Ø In all this drama, unemployment will be record high, average wages will fall seriously, and competition for one job will rise significantly.

The third option for the development of the Greek crisis considers the most dangerous but still possible scenario that Greece will not only default but will leave the euro zone. The era of the new drachma scares entrepreneurs as well as ordinary citizens.

Ø Suspension of payments will have a direct impact on pensions and salaries in public administration and a large number of government enterprises and organizations are expected to freeze the payments to employees, suppliers and creditors for a while. The lack of liquidity will also freeze the consumption of basic goods and products and in general, the ability to pay salaries.

Ø The financial sector in Greece will bear the worst impact of abandoning the euro and a series of failures will follow. Citizens will try to export their deposits, leading to the final collapse of the banking system. The return of the drachma will reduce significantly the amount of bank deposits due to the expected devaluation of money.

Ø The banks and their operation known so far will remain a distant memory. Long after the stabilization from the default shock, the banks will begin lending under very difficult conditions similar to those known 30-40 years ago. Small loans only under very low risk conditions will be given to companies and corporations will have to avail significant equity. In mortgage lending, banks will provide not more than 20% -30% of the total value of the property and the remainder must come from citizens’ personal savings.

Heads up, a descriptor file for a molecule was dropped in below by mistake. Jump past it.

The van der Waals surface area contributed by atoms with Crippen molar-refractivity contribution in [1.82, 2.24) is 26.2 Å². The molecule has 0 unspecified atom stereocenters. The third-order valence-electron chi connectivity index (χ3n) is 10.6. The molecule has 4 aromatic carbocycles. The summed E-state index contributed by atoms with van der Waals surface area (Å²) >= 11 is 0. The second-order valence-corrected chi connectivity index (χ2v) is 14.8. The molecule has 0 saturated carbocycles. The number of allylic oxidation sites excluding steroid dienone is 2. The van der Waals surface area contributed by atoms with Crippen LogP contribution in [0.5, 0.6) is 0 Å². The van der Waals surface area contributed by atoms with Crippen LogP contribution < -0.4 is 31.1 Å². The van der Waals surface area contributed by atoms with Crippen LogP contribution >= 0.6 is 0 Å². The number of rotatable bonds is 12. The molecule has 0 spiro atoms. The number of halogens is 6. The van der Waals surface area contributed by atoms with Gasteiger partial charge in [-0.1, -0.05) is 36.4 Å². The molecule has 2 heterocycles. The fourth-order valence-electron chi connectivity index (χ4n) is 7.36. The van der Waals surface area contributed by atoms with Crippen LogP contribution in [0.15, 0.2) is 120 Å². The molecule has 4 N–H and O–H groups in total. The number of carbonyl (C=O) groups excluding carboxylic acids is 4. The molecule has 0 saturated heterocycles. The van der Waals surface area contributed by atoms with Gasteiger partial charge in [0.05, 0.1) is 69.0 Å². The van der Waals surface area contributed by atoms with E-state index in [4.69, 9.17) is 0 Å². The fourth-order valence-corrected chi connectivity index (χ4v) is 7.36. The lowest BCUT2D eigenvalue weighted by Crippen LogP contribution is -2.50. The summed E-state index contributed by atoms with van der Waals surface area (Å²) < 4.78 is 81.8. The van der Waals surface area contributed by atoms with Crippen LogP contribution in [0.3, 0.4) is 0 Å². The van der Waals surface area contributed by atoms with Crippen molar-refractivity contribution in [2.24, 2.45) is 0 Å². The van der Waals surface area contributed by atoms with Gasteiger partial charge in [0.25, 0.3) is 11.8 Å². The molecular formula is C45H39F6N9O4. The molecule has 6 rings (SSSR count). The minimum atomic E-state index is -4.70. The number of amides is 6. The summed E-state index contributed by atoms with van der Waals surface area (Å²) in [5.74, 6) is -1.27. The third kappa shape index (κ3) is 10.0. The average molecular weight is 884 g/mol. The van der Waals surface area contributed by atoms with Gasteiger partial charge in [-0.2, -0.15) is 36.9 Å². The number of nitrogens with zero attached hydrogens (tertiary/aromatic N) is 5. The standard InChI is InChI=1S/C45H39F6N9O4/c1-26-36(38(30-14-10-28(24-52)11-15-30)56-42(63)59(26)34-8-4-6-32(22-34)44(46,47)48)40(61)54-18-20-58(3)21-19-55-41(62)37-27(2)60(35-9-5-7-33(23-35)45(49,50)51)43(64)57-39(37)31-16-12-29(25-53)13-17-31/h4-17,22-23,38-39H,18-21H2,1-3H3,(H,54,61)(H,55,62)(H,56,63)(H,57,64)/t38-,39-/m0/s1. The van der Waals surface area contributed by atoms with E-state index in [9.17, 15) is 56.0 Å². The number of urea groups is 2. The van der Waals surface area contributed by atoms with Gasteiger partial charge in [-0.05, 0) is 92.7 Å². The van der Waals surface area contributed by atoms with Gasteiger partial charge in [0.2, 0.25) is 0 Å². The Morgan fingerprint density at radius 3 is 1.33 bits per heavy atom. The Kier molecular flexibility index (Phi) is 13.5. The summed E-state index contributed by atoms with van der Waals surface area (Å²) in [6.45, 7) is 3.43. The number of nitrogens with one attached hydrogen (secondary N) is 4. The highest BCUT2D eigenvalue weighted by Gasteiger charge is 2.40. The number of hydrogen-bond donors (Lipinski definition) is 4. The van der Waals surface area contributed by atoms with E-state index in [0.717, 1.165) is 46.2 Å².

Ø The combination of state bankruptcy and leaving the euro area will certainly be disastrous for the Greek banking system. The only way out for banks is to be nationalized, reformed and strengthened with additional funds from alternative sources of funding. Even if extreme actions are introduced such as restrictions in capital movement, which should prevent mass drawing of deposits, will not help solve the problem alone. Most likely, the state will put them under its wing and those for which there is no room will fail immediately.

Ø Abandoning the euro will immediately lead to the closure of thousands of small and large companies. This process will be a problem for big companies, mainly in trade, industry and services sectors. The reason is the dramatic depreciation of the purchasing power of households and the sharp increase in prices and interest rates.

Ø Without the euro and damaged entrepreneurship, new legions of unemployed threaten to fill Greece. Strong shocks and fiscal instability, which the recession will bring, are likely to alienate any potential investors able to open new companies and new jobs.

Ø The social policy in the default scenario with the new drachma will be void. Pensions and social security will have to be reduced to sustainable levels. Given that today Greece is lacking € 10 billion at least to align costs and revenues in its budget, their value will have to drop to double digits. Health insurance will also be drastically reduced so that it can fit within the capabilities of a shrinking budget.

Ø Exports will be the only sector benefiting because devalued drachma will make the prices of products produced in Greece more attractive. However, economic analysts of the Greek domestic market estimate that the local economy can not keep the benefits of devaluation for more than two years. In addition, representatives of the real business shared exclusively for GRReporter, that Greece has neither production big enough, nor large produce with high added value to substantially benefit from the devaluation of the currency.

Tags: EconomyMarketsDefaultDrahmaEuro zoneBanking systemSupportFinancial collapse